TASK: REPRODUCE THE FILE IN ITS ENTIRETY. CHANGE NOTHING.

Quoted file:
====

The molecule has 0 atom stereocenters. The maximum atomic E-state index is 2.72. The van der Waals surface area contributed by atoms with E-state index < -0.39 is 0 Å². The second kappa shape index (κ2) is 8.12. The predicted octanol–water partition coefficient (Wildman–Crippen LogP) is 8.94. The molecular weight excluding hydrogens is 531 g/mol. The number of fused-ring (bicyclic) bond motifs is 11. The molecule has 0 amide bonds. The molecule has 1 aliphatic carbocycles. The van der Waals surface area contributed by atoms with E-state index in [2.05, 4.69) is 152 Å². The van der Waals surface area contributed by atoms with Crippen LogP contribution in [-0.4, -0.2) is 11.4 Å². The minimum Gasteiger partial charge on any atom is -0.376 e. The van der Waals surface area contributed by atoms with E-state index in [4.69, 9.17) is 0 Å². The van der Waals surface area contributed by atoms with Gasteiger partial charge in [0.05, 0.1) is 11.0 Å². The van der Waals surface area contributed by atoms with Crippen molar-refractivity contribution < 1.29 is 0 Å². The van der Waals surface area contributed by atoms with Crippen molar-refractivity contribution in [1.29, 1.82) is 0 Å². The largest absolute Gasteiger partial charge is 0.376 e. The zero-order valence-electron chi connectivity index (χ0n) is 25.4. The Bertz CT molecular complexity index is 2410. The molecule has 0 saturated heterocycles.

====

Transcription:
The molecule has 0 atom stereocenters. The maximum atomic E-state index is 2.72. The van der Waals surface area contributed by atoms with E-state index < -0.39 is 0 Å². The second kappa shape index (κ2) is 8.12. The predicted octanol–water partition coefficient (Wildman–Crippen LogP) is 8.94. The molecular weight excluding hydrogens is 531 g/mol. The number of fused-ring (bicyclic) bond motifs is 11. The molecule has 0 amide bonds. The molecule has 1 aliphatic carbocycles. The van der Waals surface area contributed by atoms with E-state index in [2.05, 4.69) is 152 Å². The van der Waals surface area contributed by atoms with Crippen LogP contribution in [-0.4, -0.2) is 11.4 Å². The minimum Gasteiger partial charge on any atom is -0.376 e. The van der Waals surface area contributed by atoms with E-state index in [4.69, 9.17) is 0 Å². The van der Waals surface area contributed by atoms with Gasteiger partial charge in [0.05, 0.1) is 11.0 Å². The van der Waals surface area contributed by atoms with Crippen molar-refractivity contribution < 1.29 is 0 Å². The van der Waals surface area contributed by atoms with Crippen molar-refractivity contribution in [1.29, 1.82) is 0 Å². The largest absolute Gasteiger partial charge is 0.376 e. The zero-order valence-electron chi connectivity index (χ0n) is 25.4. The Bertz CT molecular complexity index is 2410. The molecule has 0 saturated heterocycles.